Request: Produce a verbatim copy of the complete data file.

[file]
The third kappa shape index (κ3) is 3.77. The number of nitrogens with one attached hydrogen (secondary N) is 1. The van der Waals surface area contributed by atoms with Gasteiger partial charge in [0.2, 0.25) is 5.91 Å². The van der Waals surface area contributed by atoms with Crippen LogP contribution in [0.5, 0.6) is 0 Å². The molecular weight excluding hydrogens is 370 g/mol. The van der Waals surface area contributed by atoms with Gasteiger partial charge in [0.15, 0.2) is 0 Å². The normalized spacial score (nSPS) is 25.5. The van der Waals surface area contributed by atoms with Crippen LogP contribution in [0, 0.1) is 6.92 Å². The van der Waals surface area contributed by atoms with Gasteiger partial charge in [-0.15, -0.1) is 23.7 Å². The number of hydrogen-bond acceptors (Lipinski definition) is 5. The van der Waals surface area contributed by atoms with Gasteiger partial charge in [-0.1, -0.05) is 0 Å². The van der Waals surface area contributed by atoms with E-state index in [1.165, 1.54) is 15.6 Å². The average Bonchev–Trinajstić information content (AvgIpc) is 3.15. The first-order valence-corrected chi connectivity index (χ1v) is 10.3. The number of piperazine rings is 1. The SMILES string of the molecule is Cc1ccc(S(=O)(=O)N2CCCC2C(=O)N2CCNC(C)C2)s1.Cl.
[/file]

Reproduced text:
The third kappa shape index (κ3) is 3.77. The number of nitrogens with one attached hydrogen (secondary N) is 1. The van der Waals surface area contributed by atoms with Gasteiger partial charge in [0.2, 0.25) is 5.91 Å². The van der Waals surface area contributed by atoms with Crippen LogP contribution in [0.5, 0.6) is 0 Å². The molecular weight excluding hydrogens is 370 g/mol. The van der Waals surface area contributed by atoms with Gasteiger partial charge in [0.15, 0.2) is 0 Å². The normalized spacial score (nSPS) is 25.5. The van der Waals surface area contributed by atoms with Crippen LogP contribution in [0, 0.1) is 6.92 Å². The van der Waals surface area contributed by atoms with Gasteiger partial charge in [-0.15, -0.1) is 23.7 Å². The number of hydrogen-bond acceptors (Lipinski definition) is 5. The van der Waals surface area contributed by atoms with Gasteiger partial charge in [-0.1, -0.05) is 0 Å². The van der Waals surface area contributed by atoms with E-state index in [1.165, 1.54) is 15.6 Å². The average Bonchev–Trinajstić information content (AvgIpc) is 3.15. The first-order valence-corrected chi connectivity index (χ1v) is 10.3. The number of piperazine rings is 1. The SMILES string of the molecule is Cc1ccc(S(=O)(=O)N2CCCC2C(=O)N2CCNC(C)C2)s1.Cl.